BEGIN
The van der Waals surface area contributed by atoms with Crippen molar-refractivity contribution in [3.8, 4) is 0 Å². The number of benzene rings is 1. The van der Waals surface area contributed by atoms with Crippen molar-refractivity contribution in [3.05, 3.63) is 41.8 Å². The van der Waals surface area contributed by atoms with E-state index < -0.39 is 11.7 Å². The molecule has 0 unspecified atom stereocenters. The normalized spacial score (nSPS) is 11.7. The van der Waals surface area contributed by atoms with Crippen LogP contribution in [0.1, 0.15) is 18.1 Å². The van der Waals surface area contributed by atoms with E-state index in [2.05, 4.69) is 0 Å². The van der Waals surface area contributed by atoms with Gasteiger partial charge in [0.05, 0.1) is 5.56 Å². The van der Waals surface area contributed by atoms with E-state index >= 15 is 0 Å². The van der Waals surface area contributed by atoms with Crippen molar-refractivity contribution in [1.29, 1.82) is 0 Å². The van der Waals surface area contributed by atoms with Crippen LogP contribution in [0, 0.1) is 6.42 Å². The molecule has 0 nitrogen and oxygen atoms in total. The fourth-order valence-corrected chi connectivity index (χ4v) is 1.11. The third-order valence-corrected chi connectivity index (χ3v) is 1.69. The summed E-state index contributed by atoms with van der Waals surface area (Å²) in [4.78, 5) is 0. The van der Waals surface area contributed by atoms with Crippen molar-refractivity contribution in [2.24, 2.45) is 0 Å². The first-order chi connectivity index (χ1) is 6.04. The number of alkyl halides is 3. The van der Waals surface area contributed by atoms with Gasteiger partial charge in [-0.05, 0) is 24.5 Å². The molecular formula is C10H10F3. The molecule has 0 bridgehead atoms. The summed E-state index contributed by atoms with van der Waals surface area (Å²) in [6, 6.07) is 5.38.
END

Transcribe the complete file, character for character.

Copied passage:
The van der Waals surface area contributed by atoms with Crippen molar-refractivity contribution in [3.8, 4) is 0 Å². The number of benzene rings is 1. The van der Waals surface area contributed by atoms with Crippen molar-refractivity contribution in [3.05, 3.63) is 41.8 Å². The van der Waals surface area contributed by atoms with E-state index < -0.39 is 11.7 Å². The molecule has 0 unspecified atom stereocenters. The normalized spacial score (nSPS) is 11.7. The van der Waals surface area contributed by atoms with Crippen LogP contribution in [0.1, 0.15) is 18.1 Å². The van der Waals surface area contributed by atoms with E-state index in [2.05, 4.69) is 0 Å². The van der Waals surface area contributed by atoms with Gasteiger partial charge in [0.05, 0.1) is 5.56 Å². The van der Waals surface area contributed by atoms with E-state index >= 15 is 0 Å². The van der Waals surface area contributed by atoms with Crippen molar-refractivity contribution in [1.29, 1.82) is 0 Å². The van der Waals surface area contributed by atoms with Crippen LogP contribution in [0, 0.1) is 6.42 Å². The molecule has 0 nitrogen and oxygen atoms in total. The fourth-order valence-corrected chi connectivity index (χ4v) is 1.11. The third-order valence-corrected chi connectivity index (χ3v) is 1.69. The summed E-state index contributed by atoms with van der Waals surface area (Å²) in [4.78, 5) is 0. The van der Waals surface area contributed by atoms with Crippen molar-refractivity contribution in [2.24, 2.45) is 0 Å². The first-order chi connectivity index (χ1) is 6.04. The number of alkyl halides is 3. The van der Waals surface area contributed by atoms with Gasteiger partial charge in [-0.05, 0) is 24.5 Å². The molecular formula is C10H10F3. The molecule has 0 bridgehead atoms. The summed E-state index contributed by atoms with van der Waals surface area (Å²) in [6, 6.07) is 5.38.